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I'm trying to process a file that has a list of city names. My goal is to output a list of those city names transliterated into standard ASCII. For some reason, I just keep running into problems. I've been poking around with both iConv and the Text::Unidecode library in Perl, and both are failing me.

Here is a sample list of city names in a file I'll call cities.txt:

Måløv
Magtenbølle
Zvonarëvka
Denver
Zvëzdka
New York

Running this through iconv returns the following:

iconv -fUTF-8 -tASCII//TRANSLIT//IGNORE cities.txt

Mal?v
Magtenb?lle
Zvonarevka
Denver
Zvezdka
New York

This does well on some of the non-ascii characters, but fails, notably on ø characters. My list has several thousand entries - while I haven't actually studied the results on larger than a small sample set, I'm sure that there are other failures as well.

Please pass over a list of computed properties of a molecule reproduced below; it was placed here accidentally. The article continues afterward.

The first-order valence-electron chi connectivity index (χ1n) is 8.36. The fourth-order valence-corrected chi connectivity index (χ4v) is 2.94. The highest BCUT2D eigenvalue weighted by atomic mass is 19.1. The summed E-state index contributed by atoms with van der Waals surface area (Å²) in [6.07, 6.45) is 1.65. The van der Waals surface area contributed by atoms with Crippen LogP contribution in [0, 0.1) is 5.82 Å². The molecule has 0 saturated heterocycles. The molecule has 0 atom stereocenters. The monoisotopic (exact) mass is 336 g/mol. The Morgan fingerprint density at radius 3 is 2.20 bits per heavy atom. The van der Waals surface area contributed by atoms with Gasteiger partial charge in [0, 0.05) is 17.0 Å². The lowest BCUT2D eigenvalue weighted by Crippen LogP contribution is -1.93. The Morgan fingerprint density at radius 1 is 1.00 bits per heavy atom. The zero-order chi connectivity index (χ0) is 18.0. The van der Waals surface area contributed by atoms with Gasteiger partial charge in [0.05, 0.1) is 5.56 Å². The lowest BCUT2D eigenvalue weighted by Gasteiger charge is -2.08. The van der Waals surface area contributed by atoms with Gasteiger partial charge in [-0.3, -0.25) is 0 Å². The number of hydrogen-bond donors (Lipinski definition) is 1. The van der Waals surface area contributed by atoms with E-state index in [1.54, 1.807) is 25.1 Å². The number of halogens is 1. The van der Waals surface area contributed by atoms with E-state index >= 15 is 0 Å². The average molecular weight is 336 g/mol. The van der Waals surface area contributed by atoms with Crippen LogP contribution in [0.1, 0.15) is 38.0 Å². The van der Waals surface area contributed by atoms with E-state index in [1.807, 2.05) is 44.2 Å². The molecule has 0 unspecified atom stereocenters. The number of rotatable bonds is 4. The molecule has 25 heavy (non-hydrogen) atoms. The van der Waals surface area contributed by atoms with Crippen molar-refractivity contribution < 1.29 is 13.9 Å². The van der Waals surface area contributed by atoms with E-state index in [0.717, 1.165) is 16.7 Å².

My perl attempt looks like this:

#!/usr/bin/perl
use strict;
use warnings;
use utf8;
use Text::Unidecode;

while (<>) {
  print unidecode $_;
}

Output from there looks like this:

MAY=lA,v
MagtenbA,lle
ZvonarA<<vka
Denver
ZvA<<zdka
New York

Oddly enough, Perl does work if I use direct statements. E.g.

...
print unidecode("Måløv");

will output "Malov" as I expect.

What am I doing wrong?

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2  
note that use utf8 is not what you needed; that just tells perl that your source is utf8, not the input file (though it is what makes your direct statement work) –  ysth Feb 18 '13 at 22:20
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2 Answers

up vote 8 down vote accepted

You need to read your input as UTF-8. Per this question, try adding

use open qw(:std :utf8);

before your while(<>) loop.

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Exactly what I needed, thank you! –  thetaiko Feb 18 '13 at 22:18
    
<> isn't necessarily reading from stdin; if the input file(s) are given as command line parameters :std isn't needed (though it is good to keep in case they aren't) –  ysth Feb 18 '13 at 22:25
    
@ysth: Thanks, corrected. –  nneonneo Feb 18 '13 at 22:26
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You could also try:

use utf8::all;

utf8::all will turn on Unicode - all of it.

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